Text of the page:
Finding strays out of Sonoma County

By: Mickey Zeldes
February 1, 2019

Let’s say you are starting your drive back home after a vacation in Tahoe or Monterey and you find a stray dog.  What do you do?  The dog’s best chance of being reunited with his family is to leave him in the area, obviously, but you are in a hurry.  What do you do?  You are an animal lover and wouldn’t be able to sleep with worry about the dog getting hit by a car or starving or worse so leaving her there on her own is out of the question.  What do you do?

Last week a couple came to the shelter with a dog they had rescued on their way home from Kelseyville.  That’s about 1-1/2 hours away.  She was mature, appeared well cared for and sadly didn’t have on a collar with tags nor did she have a microchip.  When we asked why they brought her all the way to Rohnert Park they said they didn’t know where else to take her.  Do you have any idea how many shelters and vet offices they must have driven past on their way back home?  How would they have known that?  As my friend likes to say “wish we had a hand held device that could find that out for us.”  Google knows everything!

Although they were acting in the dog’s best interest not to leave her out on the road in a fairly deserted wooded area, imagine if that was your dog.  Sure she escaped her yard and was wandering loose.   Glad she was rescued before she got hurt and taken to a shelter for safe keeping.  But imagine having to drive a 3-hour round trip to get your dog back!  That’s at least better than the time we had a dog brought to us that was found in San Luis Obispo!  Every county has at least one animal shelter.  There are many veterinarians, especially emergency clinics that are open at night, who would be willing to take in a local stray and contact animal control in the morning if you found the animals after hours.  As a last resort you can always call the sheriff or local police to see who they recommend you contact for help.  It might add another hour to your drive but if your goal is to help the animal, please think local first!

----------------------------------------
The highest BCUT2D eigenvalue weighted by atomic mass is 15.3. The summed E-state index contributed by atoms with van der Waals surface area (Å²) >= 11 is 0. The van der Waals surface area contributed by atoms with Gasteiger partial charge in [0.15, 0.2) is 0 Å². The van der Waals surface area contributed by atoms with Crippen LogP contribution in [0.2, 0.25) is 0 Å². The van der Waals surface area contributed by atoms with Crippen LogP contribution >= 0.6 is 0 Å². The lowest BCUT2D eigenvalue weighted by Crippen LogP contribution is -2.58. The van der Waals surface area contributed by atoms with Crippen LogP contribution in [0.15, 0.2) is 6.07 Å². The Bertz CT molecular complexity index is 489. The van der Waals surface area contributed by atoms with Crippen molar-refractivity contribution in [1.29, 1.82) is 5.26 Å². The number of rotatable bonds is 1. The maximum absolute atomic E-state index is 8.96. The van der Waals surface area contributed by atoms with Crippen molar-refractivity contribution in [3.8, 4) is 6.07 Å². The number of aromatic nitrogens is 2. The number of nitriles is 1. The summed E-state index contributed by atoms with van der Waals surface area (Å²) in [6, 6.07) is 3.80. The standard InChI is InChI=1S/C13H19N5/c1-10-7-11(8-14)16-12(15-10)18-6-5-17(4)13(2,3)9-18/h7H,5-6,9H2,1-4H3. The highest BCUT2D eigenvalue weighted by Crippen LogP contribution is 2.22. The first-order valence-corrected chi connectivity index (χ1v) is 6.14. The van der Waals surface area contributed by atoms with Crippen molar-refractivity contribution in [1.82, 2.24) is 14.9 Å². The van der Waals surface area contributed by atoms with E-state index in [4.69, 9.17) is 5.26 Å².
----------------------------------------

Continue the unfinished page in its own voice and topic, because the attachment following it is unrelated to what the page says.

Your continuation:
Through some diligent detective work and several phone calls to animal agencies, we found one that had received a lost report (responsible pet guardian!) that matched our girl.  We emailed photos and they confirmed it was the same lost dog.  Through that report we were able to contact the owner, who fortunately was so happy that his dog was safe that he wasn’t even angry at how far he had to go to retrieve her.  Would you have been so gracious?  He was an elderly gentleman without a smart phone so he recruited a friend to do the long drive with him.  It was a sweet reunion and we were happy to return his pet, now microchipped, to this caring man.  

It would have made his life easier though if his pup had a microchip and tag and he only had to drive to his local shelter to get her, so here’s the lesson – find a stray?  Turn him in to a local shelter, (or vet clinic)!  It truly does give a lost pet the best chance of being reunited with his family! 

Upcoming Events

“Get Them Back Home” Campaign – Every lost pet should have a way to get back home.  FREE pet ID tag and a back-up microchip are available to all residents of Rohnert Park and Cotati.  No appointment necessary, just come by the shelter during our regular open hours: Wed 1-6:30; Thurs.-Fri.-Sat. 1-5:30; Sun. 1-4:30.

Fix-it Clinics – Free spay and neuters for cats; and $60 dog surgeries (up to 80 lbs.) for low-income Rohnert Park and Cotati residents.  Call 588-3531 for an appointment. 

Mickey Zeldes is the supervisor at the Rohnert Park Animal Shelter. She can be contacted at mzeldes@rpcity.org.